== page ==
# calculus II

Images:
This image has been Flagged as inappropriate Click to unflag The radius of convergence of a power series is the radius of the largest disk with center ` a` within which the series converges absolutely for a series indexed by `n ` that is a function of a variable `x `.

If the series is written in the form

`f(x) = sum_(n=0)^infty c_n(x-a)^n `

then, according to the root test for convergence, the series converges absolutely inside the open disk whose radius is the radius of convergence if `C<1 ` where

`C = lim _(n -> infty) "sup" (root(n)(|c_n|) |x-a|) `

and where the radius of convergence ` r` is such that

`r = 1/("lim"quad"sup"_(n-> infty) root(n)(|c_n|)) `

Alternatively, according to the ratio test of convergence, the series converges if

`|x-a| <r `

where the radius of convergence `r ` is given by

`r = lim_(n->infty) |c_n/c_(n+1)| `

Here we have `f(x) = sum_(n=1)^infty (-1)^((n+1)) (x-(-2))^n/(n2^n) `   (note that the term for n=0 is excluded as dividing by zero gives an undefined result)

Thus we have that `a=-2 `  and that

`c_n = (-1)^((n+1))/(n2^n) `

Now,  `r = lim_(n->infty) |c_n/c_(n+1)| = lim_(n->infty) |((-1)^(n+1)(n+1)2^(n+1))/((-1)^(n+2)n2^n)| = lim_(n->infty) |-(2(n+1))/n| ` `= lim_(n-> infty) (2(n+1))/n = 2 ` .

Since the series converges if  `|x-a| <r ` then the ` `interval of convergence must contain the interval

`a - r < x < a + r `  ie here the interval  `-2 - 2 < x < -2 + 2 ` or simply  `-4 < x < 0 ` .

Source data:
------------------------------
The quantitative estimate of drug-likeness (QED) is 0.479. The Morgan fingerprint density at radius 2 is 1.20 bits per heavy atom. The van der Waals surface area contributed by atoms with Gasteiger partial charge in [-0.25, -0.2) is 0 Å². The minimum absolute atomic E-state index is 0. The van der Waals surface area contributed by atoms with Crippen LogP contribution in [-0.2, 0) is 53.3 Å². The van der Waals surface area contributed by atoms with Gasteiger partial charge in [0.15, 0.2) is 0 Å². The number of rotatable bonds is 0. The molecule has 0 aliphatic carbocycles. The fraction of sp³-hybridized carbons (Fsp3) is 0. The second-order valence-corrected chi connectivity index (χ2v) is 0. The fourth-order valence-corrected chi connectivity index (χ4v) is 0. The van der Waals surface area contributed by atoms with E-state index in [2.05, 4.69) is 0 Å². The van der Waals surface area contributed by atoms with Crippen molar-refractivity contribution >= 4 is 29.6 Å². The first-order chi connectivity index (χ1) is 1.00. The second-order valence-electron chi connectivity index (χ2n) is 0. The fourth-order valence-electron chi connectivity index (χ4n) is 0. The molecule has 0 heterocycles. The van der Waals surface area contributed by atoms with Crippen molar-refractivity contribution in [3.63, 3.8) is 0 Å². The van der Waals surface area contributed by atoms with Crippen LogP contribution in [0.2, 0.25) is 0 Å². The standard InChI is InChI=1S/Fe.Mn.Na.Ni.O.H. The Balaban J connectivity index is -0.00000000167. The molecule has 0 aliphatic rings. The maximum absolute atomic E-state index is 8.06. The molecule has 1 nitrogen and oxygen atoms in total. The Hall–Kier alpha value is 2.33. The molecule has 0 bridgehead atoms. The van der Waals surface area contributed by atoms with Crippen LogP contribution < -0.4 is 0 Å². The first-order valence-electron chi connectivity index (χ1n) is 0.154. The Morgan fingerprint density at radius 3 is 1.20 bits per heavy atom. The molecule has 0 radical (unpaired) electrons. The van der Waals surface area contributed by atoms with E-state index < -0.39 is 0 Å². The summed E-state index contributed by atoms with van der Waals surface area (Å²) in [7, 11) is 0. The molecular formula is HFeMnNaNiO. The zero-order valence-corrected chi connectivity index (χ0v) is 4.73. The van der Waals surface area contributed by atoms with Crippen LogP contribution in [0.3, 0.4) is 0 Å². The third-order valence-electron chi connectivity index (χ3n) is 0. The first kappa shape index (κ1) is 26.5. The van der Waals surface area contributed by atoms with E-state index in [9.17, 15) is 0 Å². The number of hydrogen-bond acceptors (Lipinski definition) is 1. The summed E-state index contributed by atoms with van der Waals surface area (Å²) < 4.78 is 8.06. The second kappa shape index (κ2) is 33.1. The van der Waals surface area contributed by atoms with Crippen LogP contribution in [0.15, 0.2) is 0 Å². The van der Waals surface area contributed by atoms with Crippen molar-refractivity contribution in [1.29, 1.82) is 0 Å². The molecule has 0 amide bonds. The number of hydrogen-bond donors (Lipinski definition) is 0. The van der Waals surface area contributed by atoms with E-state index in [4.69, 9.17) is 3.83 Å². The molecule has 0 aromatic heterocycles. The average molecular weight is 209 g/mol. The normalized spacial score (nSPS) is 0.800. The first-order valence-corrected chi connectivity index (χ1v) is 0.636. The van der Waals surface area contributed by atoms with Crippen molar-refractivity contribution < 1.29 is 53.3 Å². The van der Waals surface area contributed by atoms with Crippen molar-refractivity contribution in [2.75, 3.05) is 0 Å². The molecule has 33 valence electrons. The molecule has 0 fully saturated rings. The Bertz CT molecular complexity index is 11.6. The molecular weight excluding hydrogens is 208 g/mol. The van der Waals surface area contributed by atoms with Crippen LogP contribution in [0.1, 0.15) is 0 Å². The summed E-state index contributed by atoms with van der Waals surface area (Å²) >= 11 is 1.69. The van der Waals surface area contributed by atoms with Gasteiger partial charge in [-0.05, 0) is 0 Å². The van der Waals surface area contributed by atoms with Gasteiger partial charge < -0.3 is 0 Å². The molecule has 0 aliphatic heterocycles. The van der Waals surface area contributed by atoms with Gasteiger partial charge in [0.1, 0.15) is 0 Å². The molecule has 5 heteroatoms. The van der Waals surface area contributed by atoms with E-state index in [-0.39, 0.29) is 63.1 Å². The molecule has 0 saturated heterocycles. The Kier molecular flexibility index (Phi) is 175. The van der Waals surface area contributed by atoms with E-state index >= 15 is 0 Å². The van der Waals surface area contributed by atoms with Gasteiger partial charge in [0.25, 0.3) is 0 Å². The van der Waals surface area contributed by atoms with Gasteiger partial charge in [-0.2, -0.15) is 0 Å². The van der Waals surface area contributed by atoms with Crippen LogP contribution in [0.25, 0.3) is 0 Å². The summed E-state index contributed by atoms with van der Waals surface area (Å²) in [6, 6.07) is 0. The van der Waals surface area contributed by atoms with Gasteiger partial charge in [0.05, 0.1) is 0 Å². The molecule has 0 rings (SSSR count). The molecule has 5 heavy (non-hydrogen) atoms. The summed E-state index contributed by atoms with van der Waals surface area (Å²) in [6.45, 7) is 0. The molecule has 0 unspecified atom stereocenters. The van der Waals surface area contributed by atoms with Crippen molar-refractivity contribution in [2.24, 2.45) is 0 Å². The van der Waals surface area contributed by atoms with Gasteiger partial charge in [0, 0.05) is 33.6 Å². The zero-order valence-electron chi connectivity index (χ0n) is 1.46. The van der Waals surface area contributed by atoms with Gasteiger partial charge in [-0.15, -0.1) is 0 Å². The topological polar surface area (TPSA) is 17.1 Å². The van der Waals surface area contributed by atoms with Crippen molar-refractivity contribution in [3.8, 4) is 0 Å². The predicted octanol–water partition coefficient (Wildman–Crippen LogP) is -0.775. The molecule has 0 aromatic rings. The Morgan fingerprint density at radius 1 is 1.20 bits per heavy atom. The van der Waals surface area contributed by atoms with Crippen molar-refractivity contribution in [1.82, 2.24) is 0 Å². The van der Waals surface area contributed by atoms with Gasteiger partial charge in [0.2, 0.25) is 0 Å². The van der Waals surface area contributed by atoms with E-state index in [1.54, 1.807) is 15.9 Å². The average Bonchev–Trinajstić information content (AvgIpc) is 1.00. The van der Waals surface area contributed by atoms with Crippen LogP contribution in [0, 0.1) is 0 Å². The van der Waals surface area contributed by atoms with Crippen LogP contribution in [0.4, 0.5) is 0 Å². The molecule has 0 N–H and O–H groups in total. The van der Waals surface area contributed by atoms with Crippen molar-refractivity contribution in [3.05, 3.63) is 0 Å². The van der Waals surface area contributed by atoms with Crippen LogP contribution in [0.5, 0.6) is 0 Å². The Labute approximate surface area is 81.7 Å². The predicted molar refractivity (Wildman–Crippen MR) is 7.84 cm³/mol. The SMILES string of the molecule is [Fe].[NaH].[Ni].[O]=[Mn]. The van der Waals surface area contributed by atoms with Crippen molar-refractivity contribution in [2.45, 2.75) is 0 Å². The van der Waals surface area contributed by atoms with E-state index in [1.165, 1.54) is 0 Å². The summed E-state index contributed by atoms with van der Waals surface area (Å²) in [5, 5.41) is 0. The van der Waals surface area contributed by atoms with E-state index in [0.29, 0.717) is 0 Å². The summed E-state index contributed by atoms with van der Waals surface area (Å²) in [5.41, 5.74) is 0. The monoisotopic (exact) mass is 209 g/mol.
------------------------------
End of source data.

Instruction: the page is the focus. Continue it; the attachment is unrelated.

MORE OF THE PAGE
To completely identify the interval of convergence we also check whether it converges at the edges of this interval, ie `x=-4 `  and `x=0 ` . Plug the values in:

For `x=-4 `  we check whether  `f(-4) = sum_(n=1)^infty (-1)^((n+1))(-2)^n/(n2^n) ` converges. We can rearrange this to give

`f(-4) = sum_(n=1)^infty(-1)^((2n+1))1/n `   . Since the series is always negative due to the consistently odd power term involving -1, `x=-4 ` isn't in the interval of convergence.

However, in the case `x=0 ` , we check whether `f(0) = sum_(n=1)^infty (-1)^((n+1))2^n/(n2^n) = sum_(n=1)^infty(-1)^((n+1))/n `   converges. By the alternating series test this does converge. Hence `x=0 ` is in the interval of convergence.

If we are interested in the interval for which the series is absolutely convergent, ie the sum of the absolute value of the terms converges, then these two endpoints `x = -4 `  and  `x=0 `   aren't in the interval of convergence since the terms are always positive.

In terms of conditional convergence, when `x=0 `  `f(x) `  is convergent but not absolutely convergent. The series is said to be conditionally convergent  when `x=0 ` .